Pope Francis Suggests Contraception Could Be OK for Women Threatened by Zika Virus

By the Web Editors 2-18-2016
giulio napolitano / Shutterstock.com
Photo via giulio napolitano / Shutterstock.com

Speaking to reporters on the way back from Mexico on Feb. 18, Pope Francis weighed in on the outbreak of Zika virus in Latin America.

When asked whether birth control or abortion could be considered a "lesser evil" in the face of the virus, Francis condemned abortion as evil, but offered a more ambiguous response about birth control.

The Washington Post reports:

“Abortion isn’t a lesser evil, it’s a crime,” he told reporters. “Taking one life to save another, that’s what the Mafia does. It’s a crime. It’s an absolute evil.”

Francis cited the decision taken by Pope Paul VI in the 1960s, the AP reported, approving nuns in Belgian Congo using artificial contraception to prevent pregnancies because they were being systematically raped.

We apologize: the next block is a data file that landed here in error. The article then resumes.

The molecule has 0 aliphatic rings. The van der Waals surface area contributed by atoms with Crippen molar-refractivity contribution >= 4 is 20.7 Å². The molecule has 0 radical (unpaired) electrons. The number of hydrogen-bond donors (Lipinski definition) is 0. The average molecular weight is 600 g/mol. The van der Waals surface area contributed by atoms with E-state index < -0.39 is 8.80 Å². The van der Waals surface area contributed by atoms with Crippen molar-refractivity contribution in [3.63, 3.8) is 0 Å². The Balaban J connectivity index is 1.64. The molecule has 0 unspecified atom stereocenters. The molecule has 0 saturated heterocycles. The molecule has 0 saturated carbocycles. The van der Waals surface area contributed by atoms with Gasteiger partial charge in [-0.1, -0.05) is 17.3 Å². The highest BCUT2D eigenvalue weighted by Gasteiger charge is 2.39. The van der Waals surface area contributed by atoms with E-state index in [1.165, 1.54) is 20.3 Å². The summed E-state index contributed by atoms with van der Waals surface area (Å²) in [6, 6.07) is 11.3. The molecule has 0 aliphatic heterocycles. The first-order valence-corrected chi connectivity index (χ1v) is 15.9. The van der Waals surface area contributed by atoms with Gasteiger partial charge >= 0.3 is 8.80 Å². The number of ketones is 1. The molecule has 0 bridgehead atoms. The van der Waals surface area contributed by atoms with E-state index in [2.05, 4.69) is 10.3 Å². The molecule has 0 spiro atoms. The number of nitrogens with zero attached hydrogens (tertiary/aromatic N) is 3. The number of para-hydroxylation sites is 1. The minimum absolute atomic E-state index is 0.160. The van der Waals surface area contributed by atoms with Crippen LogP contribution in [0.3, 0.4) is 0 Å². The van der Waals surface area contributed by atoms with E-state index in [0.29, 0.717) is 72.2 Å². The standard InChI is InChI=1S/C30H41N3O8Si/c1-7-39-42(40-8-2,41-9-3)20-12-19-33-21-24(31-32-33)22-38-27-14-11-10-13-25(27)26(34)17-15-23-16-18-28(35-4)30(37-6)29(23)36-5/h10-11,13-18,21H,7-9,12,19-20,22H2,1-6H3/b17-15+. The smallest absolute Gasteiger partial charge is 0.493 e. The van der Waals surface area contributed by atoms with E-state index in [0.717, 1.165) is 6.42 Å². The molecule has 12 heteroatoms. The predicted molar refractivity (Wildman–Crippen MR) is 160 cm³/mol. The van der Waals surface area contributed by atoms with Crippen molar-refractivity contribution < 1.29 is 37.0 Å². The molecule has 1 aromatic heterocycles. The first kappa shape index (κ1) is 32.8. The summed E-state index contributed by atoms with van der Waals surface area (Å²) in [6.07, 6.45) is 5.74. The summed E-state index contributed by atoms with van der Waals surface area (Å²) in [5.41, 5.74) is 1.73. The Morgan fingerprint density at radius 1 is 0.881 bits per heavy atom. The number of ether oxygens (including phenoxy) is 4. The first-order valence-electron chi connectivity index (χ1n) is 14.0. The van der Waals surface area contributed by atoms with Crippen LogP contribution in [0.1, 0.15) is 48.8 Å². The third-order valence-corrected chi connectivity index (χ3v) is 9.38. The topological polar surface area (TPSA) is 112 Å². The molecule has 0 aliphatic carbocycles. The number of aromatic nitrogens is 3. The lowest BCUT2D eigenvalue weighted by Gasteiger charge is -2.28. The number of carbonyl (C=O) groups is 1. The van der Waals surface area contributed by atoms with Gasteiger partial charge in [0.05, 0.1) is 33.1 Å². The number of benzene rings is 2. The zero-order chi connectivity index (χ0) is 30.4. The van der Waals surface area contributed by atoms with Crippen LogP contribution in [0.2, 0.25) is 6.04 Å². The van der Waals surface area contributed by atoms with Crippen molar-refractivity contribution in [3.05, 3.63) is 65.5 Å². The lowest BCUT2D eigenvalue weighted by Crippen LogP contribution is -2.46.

Abortion “is an evil in and of itself, but it is not a religious evil at its root, no? It’s a human evil,” he said. “On the other hand, avoiding pregnancy is not an absolute evil. In certain cases, as in this one (Zika), such as the one I mentioned of Blessed Paul VI, it was clear.”

The Vatican also released a statement on Feb. 16 responding to calls for legalizing abortion to fight the impacts of Zika virus.

“Regardless of the connection to the Zika virus, it is a fact of human existence that some children develop conditions like microcephaly, and that these children deserve to be protected and cared for throughout their lives, in accordance with our obligation to safeguard all human life, healthy and disabled, with equal commitment, leaving no one behind,” said Archbishop Bernardito Auza , the Holy See's Permanent Observer to the U.N.

In Brazil, the country hardest hit by Zika, authorities have recieved reports of almost 4,000 cases in which Zika may have caused microcephaly in newborns, and the World Bank recently estimated the virus could cost the Latin American and Caribbean region $3.5 billion in the "short-term."

Read more at The Washington Post.

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